An update on progress and the changing epidemiology of causes of childhood blindness worldwide.


Kong, L; Fry, M; Al-Samarraie, M; Gilbert, C; Steinkuller, PG; (2012) An update on progress and the changing epidemiology of causes of childhood blindness worldwide. Journal of AAPOS, 16 (6). pp. 501-7. ISSN 1091-8531 DOI: https://doi.org/10.1016/j.jaapos.2012.09.004

Full text not available from this repository.

Abstract

PURPOSE To summarize the available data on pediatric blinding disease worldwide and to present current information on childhood blindness in the United States. METHODS A systematic search of world literature published since 1999 was conducted. Data also were solicited from each state school for the blind in the United States. RESULTS In developing countries, 7% to 31% of childhood blindness and visual impairment is avoidable, 10% to 58% is treatable, and 3% to 28% is preventable. Corneal opacification is the leading cause of blindness in Africa, but the rate has decreased significantly from 56% in 1999 to 28% in 2012. There is no national registry of the blind in the United States, and most schools for the blind do not maintain data regarding the cause of blindness in their students. From those schools that do have such information, the top three causes are cortical visual impairment, optic nerve hypoplasia, and retinopathy of prematurity, which have not changed in past 10 years. CONCLUSIONS There are marked regional differences in the causes of blindness in children, apparently based on socioeconomic factors that limit prevention and treatment schemes. In the United States, the 3 leading causes of childhood blindness appear to be cortical visual impairment, optic nerve hypoplasia, and retinopathy of prematurity; a national registry of the blind would allow accumulation of more complete and reliable data for accurate determination of the prevalence of each.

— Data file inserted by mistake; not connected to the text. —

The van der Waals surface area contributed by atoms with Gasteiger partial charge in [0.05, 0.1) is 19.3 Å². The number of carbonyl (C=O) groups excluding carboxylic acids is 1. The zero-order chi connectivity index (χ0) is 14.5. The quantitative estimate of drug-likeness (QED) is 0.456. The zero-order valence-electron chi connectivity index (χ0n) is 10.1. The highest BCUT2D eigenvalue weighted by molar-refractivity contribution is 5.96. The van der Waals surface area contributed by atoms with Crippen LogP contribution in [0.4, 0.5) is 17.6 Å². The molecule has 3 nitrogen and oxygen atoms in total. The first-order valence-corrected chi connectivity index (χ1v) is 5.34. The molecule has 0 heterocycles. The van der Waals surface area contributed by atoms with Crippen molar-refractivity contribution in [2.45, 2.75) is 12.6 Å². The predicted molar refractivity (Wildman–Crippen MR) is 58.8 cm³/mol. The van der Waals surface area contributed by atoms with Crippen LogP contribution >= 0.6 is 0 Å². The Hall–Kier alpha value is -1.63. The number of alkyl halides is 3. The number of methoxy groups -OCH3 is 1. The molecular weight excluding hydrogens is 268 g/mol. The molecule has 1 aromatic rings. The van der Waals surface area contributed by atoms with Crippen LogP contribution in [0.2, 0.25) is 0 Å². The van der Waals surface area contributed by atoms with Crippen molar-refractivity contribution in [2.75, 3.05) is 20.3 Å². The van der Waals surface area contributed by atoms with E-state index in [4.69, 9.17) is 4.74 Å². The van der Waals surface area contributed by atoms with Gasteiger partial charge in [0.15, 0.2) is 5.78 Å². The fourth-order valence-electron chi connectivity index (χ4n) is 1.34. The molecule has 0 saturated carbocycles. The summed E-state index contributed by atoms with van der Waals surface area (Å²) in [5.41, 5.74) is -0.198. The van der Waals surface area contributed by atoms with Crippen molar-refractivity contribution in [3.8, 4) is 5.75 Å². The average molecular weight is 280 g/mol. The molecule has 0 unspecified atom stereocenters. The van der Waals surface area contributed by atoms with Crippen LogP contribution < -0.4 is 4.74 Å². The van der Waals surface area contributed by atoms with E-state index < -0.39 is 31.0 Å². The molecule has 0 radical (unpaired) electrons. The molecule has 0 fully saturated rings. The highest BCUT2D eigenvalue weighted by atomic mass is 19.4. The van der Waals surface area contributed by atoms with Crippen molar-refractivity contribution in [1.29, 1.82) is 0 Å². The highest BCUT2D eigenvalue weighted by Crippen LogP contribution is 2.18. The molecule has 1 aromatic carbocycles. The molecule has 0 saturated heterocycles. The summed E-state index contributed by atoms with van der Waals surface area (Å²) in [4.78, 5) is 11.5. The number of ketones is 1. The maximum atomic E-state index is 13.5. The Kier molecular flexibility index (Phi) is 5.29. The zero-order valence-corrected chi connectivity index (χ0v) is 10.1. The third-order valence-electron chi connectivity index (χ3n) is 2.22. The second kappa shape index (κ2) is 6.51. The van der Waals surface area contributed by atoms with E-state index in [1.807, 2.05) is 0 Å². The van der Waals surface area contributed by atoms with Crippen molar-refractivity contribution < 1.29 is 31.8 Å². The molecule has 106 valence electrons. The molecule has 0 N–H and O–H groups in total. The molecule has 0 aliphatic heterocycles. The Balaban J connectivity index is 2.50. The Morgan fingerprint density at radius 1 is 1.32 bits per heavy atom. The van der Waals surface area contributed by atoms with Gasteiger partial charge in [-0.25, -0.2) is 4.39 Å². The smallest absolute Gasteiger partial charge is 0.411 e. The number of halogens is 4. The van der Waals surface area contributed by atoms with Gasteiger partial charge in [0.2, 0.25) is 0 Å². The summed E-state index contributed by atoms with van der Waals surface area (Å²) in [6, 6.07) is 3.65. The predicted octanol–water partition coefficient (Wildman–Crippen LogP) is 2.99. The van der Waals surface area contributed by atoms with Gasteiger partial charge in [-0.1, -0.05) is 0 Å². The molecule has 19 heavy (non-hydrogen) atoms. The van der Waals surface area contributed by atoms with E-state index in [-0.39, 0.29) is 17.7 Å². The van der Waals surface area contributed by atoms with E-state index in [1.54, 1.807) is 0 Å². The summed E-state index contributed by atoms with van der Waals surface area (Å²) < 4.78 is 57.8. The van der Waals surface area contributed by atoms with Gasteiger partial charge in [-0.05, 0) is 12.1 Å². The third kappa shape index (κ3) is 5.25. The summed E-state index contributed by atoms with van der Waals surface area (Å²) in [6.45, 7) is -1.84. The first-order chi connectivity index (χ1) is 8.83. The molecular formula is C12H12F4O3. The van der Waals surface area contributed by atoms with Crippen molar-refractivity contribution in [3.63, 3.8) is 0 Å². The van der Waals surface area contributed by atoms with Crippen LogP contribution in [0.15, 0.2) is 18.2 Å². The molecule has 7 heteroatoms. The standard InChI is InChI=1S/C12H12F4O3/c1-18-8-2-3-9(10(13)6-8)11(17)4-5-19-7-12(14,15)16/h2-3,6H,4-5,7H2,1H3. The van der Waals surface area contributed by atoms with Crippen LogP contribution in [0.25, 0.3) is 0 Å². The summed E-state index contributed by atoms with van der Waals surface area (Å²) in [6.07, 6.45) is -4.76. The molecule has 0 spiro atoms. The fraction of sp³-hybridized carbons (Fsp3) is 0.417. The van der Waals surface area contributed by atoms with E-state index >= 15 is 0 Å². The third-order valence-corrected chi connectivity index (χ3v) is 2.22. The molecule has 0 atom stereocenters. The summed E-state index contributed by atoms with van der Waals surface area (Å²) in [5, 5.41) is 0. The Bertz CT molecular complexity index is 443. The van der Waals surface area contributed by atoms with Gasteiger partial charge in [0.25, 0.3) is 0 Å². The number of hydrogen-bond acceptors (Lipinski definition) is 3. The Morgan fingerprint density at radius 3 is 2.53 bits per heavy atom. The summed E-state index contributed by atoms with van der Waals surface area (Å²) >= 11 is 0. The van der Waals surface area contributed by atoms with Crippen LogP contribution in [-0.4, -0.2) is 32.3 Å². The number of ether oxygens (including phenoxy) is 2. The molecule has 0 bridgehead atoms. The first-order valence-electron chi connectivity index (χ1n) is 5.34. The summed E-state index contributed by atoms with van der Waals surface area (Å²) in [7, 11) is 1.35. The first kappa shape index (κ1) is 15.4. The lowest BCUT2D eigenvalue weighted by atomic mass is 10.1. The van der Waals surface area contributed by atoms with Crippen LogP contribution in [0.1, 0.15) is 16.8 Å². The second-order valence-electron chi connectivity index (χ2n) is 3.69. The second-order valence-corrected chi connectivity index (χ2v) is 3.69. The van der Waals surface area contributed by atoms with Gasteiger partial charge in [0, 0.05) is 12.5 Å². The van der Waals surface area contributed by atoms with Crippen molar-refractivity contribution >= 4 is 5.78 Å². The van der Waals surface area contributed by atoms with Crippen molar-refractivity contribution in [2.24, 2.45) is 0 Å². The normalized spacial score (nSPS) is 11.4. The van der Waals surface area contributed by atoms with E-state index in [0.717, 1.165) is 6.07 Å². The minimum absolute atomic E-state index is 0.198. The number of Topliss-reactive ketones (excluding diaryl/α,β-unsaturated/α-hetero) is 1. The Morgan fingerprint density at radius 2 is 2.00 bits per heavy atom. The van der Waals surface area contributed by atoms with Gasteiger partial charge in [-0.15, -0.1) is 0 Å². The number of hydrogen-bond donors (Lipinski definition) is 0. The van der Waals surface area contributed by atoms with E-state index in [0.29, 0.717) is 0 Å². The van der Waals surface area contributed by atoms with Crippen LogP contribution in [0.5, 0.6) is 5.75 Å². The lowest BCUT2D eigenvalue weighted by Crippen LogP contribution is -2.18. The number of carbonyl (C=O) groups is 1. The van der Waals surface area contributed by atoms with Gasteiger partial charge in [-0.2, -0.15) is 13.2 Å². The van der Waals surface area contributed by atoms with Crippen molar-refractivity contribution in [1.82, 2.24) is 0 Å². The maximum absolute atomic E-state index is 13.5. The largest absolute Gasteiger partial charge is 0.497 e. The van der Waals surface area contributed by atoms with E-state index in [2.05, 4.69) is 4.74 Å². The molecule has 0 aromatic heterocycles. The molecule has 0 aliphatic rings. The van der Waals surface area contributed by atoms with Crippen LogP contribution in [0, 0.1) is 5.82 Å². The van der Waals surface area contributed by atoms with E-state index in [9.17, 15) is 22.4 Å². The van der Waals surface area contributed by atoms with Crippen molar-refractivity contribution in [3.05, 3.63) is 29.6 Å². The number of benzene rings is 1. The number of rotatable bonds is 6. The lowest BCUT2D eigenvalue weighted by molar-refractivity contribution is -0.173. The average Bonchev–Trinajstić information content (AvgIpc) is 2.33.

Item Type: Article
Faculty and Department: Faculty of Infectious and Tropical Diseases > Dept of Clinical Research
Research Centre: The International Centre for Evidence in Disability
International Centre for Eye Health
Centre for Maternal, Reproductive and Child Health (MARCH)
PubMed ID: 23237744
Web of Science ID: 312676800002
URI: http://researchonline.lshtm.ac.uk/id/eprint/1848660

Statistics


Download activity - last 12 months
Downloads since deposit
0Downloads
297Hits
Accesses by country - last 12 months
Accesses by referrer - last 12 months
Impact and interest
Additional statistics for this record are available via IRStats2

Actions (login required)

Edit Item Edit Item